Heroes

Dear World

Please Kill Me,

Greetings and happy Monday my spandex touting delusionists – how goes it? If all has gone as the secret message from Krypton has foretold – then the magic spider who killed your parents is on its’ way to attack Wolverine’s slowly receding hairline, (I don’t care if I mixed up origin stories – it was worth it just to get to #BaldWolverine). In any case, I’m glad to have you. Let’s begin , shall we?

Heroes (also known as, big sandwiches- (preferably with mayo, and a cape) #What’sASandwich?)

Well folks, let’s talk about the inevitable here – the Heroes. No, not simply the protagonist – but that die hard good guy/girl – that seems impossibly kind, good-natured, and incorruptiblly just. I’m talking about your Superman’s, Katnisses, Harry Potters, (Bon Jovi?), etc. Essentially the characters that act as (what I would hope) a sort of standard to the audience. The question of these archetypes, however, becomes – how to write them – because, let’s face it –

THEY’RE BORING!

*runs behind wall to avoid thrown tomatoes*

*notices you’re still there*

Oh hey guys!”

*nervously continues*

That’s right folks, for every perfect super savior,there is an unattainability that limits how they can be written. In cases where that character is the center of attention – that limitedness is not only more pronounced, but acts as a detriment to the story as a whole, ergo – the reason Superman’s most recent romp- needed a helping hand from The Bat, (and people still hated it) – so how do we avoid falling into the literary cavern that is the perfect protagonist? Simple-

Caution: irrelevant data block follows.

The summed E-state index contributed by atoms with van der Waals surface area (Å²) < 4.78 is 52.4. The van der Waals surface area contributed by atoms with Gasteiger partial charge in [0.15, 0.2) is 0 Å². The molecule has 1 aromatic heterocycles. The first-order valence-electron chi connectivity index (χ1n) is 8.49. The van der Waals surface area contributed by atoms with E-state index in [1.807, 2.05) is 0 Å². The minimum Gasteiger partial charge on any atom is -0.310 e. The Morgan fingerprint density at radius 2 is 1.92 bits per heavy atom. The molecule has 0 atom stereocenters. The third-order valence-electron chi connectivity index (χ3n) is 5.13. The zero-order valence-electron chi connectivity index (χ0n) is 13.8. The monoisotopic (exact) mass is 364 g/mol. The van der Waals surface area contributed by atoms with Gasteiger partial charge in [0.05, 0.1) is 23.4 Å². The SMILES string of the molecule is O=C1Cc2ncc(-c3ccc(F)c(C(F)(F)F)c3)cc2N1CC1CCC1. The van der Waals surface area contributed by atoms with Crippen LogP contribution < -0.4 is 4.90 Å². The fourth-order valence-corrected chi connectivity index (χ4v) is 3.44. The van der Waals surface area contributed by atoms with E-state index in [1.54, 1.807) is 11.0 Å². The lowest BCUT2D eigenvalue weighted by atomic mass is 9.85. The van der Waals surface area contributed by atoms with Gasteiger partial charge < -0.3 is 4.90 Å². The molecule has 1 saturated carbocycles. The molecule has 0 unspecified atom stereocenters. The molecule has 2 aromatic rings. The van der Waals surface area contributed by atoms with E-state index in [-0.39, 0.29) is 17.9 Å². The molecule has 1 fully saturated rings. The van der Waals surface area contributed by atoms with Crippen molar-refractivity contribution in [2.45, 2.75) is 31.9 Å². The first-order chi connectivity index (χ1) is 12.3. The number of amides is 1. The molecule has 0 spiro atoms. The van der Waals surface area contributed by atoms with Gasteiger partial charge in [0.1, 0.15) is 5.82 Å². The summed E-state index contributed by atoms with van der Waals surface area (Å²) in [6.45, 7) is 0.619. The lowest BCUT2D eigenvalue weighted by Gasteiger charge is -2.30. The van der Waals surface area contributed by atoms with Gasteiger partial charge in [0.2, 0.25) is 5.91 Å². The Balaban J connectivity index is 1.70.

We throw rocks at them.

That’s right folks. If you’re determined to write a perfect hero and don’t want to humaize them with trivial human quirks ( or do and just want to write them having a hard time) we need to make their obstacles deep-seeded, meaningful, and test-worthy.

If you write a hero with (for example) the power to change a dirty diaper in a half-second – don’t write about him/her doing it successfully and winning the praise of senior citizens everywhere – write about the court case resulting from an unwanted changing (or an explosive diarrhea epidemic)- I know it sounds silly -(but you get my point) – give your heroes a hard time, test their resolve, and by proxy your own. (Just don’t steal the diaper thing, I’m developing the spec).

*stares at self in mirror*

*momentarily questions sanity*

My point is this-it’s fine if you want to write a hero with a, “holier than thou” edge to them, (I mean look how well it’s worked out for religion #WhoSaidThat?) -but just remember to keep it interesting enough, that you don’t write yourself into the vortex of boredom, or the hole of non-happenings, (or the rambling attempts at nicknames for a story).

“Whoa! Meta! Trippy!”

*gets hit with a tomato*

So, throw rocks at perfection, and watch it dodge. At worst – you’ll develop something interesting.

Alright team, that’s all the news from the Hall of Justice for today. I’ll see you all tomorrow, for more random lines that we call letters.

Gut-Punch Your Monday,

-Antwan Crump.

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